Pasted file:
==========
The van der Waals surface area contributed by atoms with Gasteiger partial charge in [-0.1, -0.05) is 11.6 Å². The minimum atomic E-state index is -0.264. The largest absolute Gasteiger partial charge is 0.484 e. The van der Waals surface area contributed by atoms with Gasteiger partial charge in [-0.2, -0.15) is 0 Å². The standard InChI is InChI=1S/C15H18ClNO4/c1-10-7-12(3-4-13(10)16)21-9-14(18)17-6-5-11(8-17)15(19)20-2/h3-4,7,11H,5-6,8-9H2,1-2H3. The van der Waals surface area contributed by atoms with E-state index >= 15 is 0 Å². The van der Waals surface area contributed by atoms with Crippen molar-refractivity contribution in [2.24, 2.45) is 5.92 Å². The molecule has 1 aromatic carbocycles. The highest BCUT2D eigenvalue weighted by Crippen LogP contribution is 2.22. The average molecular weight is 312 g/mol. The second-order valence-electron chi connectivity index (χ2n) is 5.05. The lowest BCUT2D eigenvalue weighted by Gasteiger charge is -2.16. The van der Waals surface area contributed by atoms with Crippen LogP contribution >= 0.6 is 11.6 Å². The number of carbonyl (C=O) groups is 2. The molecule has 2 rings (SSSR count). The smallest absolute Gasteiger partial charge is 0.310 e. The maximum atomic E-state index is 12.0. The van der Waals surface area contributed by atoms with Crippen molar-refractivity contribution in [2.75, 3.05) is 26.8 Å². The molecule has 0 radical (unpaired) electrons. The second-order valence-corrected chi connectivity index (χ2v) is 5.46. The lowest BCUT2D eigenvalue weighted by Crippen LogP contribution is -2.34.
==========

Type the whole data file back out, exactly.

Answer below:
The van der Waals surface area contributed by atoms with Gasteiger partial charge in [-0.1, -0.05) is 11.6 Å². The minimum atomic E-state index is -0.264. The largest absolute Gasteiger partial charge is 0.484 e. The van der Waals surface area contributed by atoms with Gasteiger partial charge in [-0.2, -0.15) is 0 Å². The standard InChI is InChI=1S/C15H18ClNO4/c1-10-7-12(3-4-13(10)16)21-9-14(18)17-6-5-11(8-17)15(19)20-2/h3-4,7,11H,5-6,8-9H2,1-2H3. The van der Waals surface area contributed by atoms with E-state index >= 15 is 0 Å². The van der Waals surface area contributed by atoms with Crippen molar-refractivity contribution in [2.24, 2.45) is 5.92 Å². The molecule has 1 aromatic carbocycles. The highest BCUT2D eigenvalue weighted by Crippen LogP contribution is 2.22. The average molecular weight is 312 g/mol. The second-order valence-electron chi connectivity index (χ2n) is 5.05. The lowest BCUT2D eigenvalue weighted by Gasteiger charge is -2.16. The van der Waals surface area contributed by atoms with Crippen LogP contribution >= 0.6 is 11.6 Å². The number of carbonyl (C=O) groups is 2. The molecule has 2 rings (SSSR count). The smallest absolute Gasteiger partial charge is 0.310 e. The maximum atomic E-state index is 12.0. The van der Waals surface area contributed by atoms with Crippen molar-refractivity contribution in [2.75, 3.05) is 26.8 Å². The molecule has 0 radical (unpaired) electrons. The second-order valence-corrected chi connectivity index (χ2v) is 5.46. The lowest BCUT2D eigenvalue weighted by Crippen LogP contribution is -2.34.